Supermarket report recommends measures for 35% carbon reductions

New guidance on the cost-effective design and construction of sustainable, low carbon supermarkets demonstrates how the operational carbon emissions of a typical supermarket building can meet the requirements of Part L 2010 without the need for renewable energy technologies.

The report, ‘Target Zero: Guidance on the design and construction of sustainable, low carbon supermarket buildings’ from the British Constructional Steelwork Association (BCSA) and Tata Steel, with the co-operation of AECOM and Cyril Sweett, aims to provide those involved in designing and constructing supermarket buildings with a set of recommendations on meeting the Part L 2010 requirements and beyond.

The Target Zero project uses recently constructed buildings as benchmarks, investigating three priority areas of sustainable construction: operational carbon emissions, BREEAM assessment rating and embodied carbon. This is the third report in a series of five that analyses schools, warehouses, supermarkets, offices and mixed-use developments.

The basecase building for the supermarket report has been modelled on Asda’s food store at Stockton-on-Tees in Cleveland. This was completed in 2008 and covers a total floor area of 9,393m2, arranged over two levels. The supermarket is constructed with a steel frame.

To create the basecase supermarket, the actual building design was simplified so that the basecase just met the minimum requirements under Part L (2006), therefore, operational carbon reductions applied during the study are reported relative to the basecase only.

The key findings of the study are:

Through carefully integrated efficiency measures, a 35% reduction in regulated operational carbon emissions can be achieved, without renewable energy technologies. This results in a net present value saving over 25 years of -£973,545 relative to the performance of the basecase building. The package that delivers the best return combines high efficiency lamps and luminaires, reductions in specific fan powers of 20%, motion sensing controls, improved chiller efficiencies and boiler efficiencies increased to 95%, with the overall orientation of the building in a southerly direction to optimise the specification of glazed facades.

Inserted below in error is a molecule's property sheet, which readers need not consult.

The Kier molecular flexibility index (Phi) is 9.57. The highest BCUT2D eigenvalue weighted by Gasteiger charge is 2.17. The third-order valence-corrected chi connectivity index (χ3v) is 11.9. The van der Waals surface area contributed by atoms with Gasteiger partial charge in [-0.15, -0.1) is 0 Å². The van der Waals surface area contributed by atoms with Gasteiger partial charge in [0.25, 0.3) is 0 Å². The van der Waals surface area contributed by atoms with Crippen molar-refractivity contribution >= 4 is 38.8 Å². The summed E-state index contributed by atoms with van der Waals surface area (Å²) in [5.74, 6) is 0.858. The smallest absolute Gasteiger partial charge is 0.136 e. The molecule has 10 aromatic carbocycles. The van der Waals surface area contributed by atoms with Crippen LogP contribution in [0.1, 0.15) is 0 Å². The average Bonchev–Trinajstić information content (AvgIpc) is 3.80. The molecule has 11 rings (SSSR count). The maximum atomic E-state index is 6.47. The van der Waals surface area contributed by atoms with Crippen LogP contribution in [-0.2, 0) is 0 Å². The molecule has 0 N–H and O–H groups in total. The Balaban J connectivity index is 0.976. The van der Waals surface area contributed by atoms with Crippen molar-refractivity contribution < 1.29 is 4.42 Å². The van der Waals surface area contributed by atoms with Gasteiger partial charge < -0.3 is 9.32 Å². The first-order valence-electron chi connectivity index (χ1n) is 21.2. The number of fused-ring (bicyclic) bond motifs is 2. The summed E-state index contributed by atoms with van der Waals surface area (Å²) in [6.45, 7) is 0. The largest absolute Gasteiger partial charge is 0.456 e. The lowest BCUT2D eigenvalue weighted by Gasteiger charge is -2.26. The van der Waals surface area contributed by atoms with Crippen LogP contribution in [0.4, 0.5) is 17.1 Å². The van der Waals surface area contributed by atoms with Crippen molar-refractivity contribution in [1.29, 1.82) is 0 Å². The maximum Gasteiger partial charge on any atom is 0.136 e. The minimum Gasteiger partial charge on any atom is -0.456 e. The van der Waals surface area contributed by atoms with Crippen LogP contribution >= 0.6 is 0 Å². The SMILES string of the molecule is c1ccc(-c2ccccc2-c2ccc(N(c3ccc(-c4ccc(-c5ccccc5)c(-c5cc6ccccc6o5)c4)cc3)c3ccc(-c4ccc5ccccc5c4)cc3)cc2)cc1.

• It is predicted that the building can achieve true zero carbon using a package of compatible energy efficiency measures and on-site low and zero carbon technologies, i.e. 330kW wind turbine, biogas-fired CCHP and a 3,500m2 array of photovoltaics. This is expensive however representing a 26.5% capital cost increase.

• The greatest regulated carbon emissions reduction possible using a package of compatible energy efficiency measures and a single on-site low and zero carbon technology was 94%, using biogas-fired CHP.

• Lighting represented around half of the total operational carbon emissions for the basecase building. Therefore efficient lighting and optimal rooflight design were key to achieving significant operational carbon reductions cost effectively.

• The capital cost uplift of the base case supermarket is 0.24% to meet a BREEAM ‘Very Good’ rating; 1.76% to achieve an ‘Excellent’ rating and 10.1% to achieve an ‘Outstanding’ rating.

Derek Tordoff, Director General of the BCSA said: “In the competitive world of food retail it is recognised that the sustainability of the building plays an important role in the agenda. Retailers are increasingly under pressure to reduce their environmental impact in all areas of their business and this includes the physical building fabric of the retail environment. ‘Target Zero: Guidance on the design and construction of sustainable, low carbon supermarket buildings’ shows that retail organisations, their specifiers, engineers and contractors can achieve lower carbon emissions with improved long term savings by implementing relatively low capital cost efficiency measures.”

For more information on Target Zero, or to download a copy of the report visit www.targetzero.info